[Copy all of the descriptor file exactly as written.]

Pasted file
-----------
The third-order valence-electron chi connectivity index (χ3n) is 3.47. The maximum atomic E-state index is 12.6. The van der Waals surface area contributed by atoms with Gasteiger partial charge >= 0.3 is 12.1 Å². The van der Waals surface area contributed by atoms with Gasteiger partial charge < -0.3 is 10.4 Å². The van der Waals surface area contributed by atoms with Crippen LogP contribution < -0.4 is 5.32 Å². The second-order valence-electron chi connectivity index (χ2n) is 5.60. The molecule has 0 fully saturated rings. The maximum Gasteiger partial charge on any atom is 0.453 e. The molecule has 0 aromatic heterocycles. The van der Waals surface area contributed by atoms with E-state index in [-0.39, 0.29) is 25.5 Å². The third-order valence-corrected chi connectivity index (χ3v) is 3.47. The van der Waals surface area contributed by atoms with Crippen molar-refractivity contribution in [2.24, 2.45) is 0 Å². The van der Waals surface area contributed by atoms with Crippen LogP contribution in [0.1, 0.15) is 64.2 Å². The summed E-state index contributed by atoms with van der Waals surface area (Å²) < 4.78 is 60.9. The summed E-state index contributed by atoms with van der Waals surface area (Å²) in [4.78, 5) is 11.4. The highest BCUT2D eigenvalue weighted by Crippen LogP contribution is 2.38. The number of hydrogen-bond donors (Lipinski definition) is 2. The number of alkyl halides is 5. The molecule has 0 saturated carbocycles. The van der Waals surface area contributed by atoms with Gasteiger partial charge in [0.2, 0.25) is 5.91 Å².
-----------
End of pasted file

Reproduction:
The third-order valence-electron chi connectivity index (χ3n) is 3.47. The maximum atomic E-state index is 12.6. The van der Waals surface area contributed by atoms with Gasteiger partial charge >= 0.3 is 12.1 Å². The van der Waals surface area contributed by atoms with Gasteiger partial charge < -0.3 is 10.4 Å². The van der Waals surface area contributed by atoms with Crippen LogP contribution < -0.4 is 5.32 Å². The second-order valence-electron chi connectivity index (χ2n) is 5.60. The molecule has 0 fully saturated rings. The maximum Gasteiger partial charge on any atom is 0.453 e. The molecule has 0 aromatic heterocycles. The van der Waals surface area contributed by atoms with E-state index in [-0.39, 0.29) is 25.5 Å². The third-order valence-corrected chi connectivity index (χ3v) is 3.47. The van der Waals surface area contributed by atoms with Crippen molar-refractivity contribution in [2.24, 2.45) is 0 Å². The van der Waals surface area contributed by atoms with Crippen LogP contribution in [0.1, 0.15) is 64.2 Å². The summed E-state index contributed by atoms with van der Waals surface area (Å²) < 4.78 is 60.9. The summed E-state index contributed by atoms with van der Waals surface area (Å²) in [4.78, 5) is 11.4. The highest BCUT2D eigenvalue weighted by Crippen LogP contribution is 2.38. The number of hydrogen-bond donors (Lipinski definition) is 2. The number of alkyl halides is 5. The molecule has 0 saturated carbocycles. The van der Waals surface area contributed by atoms with Gasteiger partial charge in [0.2, 0.25) is 5.91 Å².